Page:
As a leading provider of B2B e-Invoicing in the USA and globally, OpenText are proud to be one of the member organizations driving this pilot initiative.

Results of the initial proof of concept for an electronic e-Invoice exchange framework have already been published.

More information about this initiative can be found here and organizations interested can still get involved using this form to register their interest.

Asia-Pacific and Rest of World

India: B2G and self-billing no longer in scope for e-Invoicing

In June 2021 the Indian government announced that their mandate for e-Invoicing will explicitly exclude/exempt B2G transactions. This has no effect on businesses trading with private companies rather than government agencies. Self-billed invoices under the reverse charge mechanism are also out of scope. 

Those categories of taxpayer whose core business is exempt from VAT are still required to comply with the new obligations for all other supplies where a regular tax invoice must be issued.

Saudi Arabia: “Fatoorah” e-Invoicing project launch

In August 2021, the Zakat, Tax and Customs Authority (ZATCA) formally inaugurated their electronic invoicing project (Fatoorah), highlighting the importance to the national economy of the proposed e-invoicing system, including the potential impact on the “shadow economy” which costs the Kingdom of Saudi Arabia (KSA) over SR400 billion ($100 billion) each year.   By digitizing the exchange of invoices, it is expected that fraudulent transactions and commercial concealment activities will be significantly reduced.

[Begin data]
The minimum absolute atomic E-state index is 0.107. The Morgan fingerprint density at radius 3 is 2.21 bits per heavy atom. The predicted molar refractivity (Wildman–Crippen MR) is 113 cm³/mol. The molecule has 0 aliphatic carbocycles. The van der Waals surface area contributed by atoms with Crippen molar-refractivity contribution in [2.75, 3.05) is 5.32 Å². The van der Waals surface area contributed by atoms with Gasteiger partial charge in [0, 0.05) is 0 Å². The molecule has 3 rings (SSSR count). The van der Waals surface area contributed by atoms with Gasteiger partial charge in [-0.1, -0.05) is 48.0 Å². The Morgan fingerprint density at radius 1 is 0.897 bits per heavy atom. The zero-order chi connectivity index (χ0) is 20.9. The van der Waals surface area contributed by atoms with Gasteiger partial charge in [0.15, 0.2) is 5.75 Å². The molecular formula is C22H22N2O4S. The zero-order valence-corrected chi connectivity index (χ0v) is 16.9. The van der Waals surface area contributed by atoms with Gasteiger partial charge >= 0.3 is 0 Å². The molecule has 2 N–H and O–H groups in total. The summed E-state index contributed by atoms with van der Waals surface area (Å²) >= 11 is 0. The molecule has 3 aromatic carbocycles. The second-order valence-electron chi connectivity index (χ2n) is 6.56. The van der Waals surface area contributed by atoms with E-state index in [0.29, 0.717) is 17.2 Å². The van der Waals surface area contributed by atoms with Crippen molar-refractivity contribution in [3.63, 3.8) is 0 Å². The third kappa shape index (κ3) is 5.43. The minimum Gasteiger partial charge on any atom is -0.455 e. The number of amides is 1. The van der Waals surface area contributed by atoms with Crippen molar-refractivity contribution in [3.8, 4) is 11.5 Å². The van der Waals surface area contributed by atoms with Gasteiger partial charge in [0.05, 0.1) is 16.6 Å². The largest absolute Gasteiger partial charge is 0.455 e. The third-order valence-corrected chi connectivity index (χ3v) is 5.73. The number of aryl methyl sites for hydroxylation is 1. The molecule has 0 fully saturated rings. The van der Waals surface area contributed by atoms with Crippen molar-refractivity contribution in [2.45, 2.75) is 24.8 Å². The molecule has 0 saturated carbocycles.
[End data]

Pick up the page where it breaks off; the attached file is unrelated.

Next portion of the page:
Phase 1 is set to go live in December 2021, and delays are not currently anticipated.  Phase 1 does not mandate a specific electronic format BUT requires businesses to generate e-Invoices and associated documents in a structured electronic form, so PDF and word processing documents like MS Word or other formats are not acceptable as e-Invoices.  PDF/A-3 format invoices which include embedded XML may be accepted.  As well as being in a structured data format invoices must contain all of the mandatory data, including a consistent sequential numbering scheme (multiple invoice sequences are not permitted).  B2C e-Invoices are required to include a QR code. Invoices and audit trails must be unmodifiable with controlled access.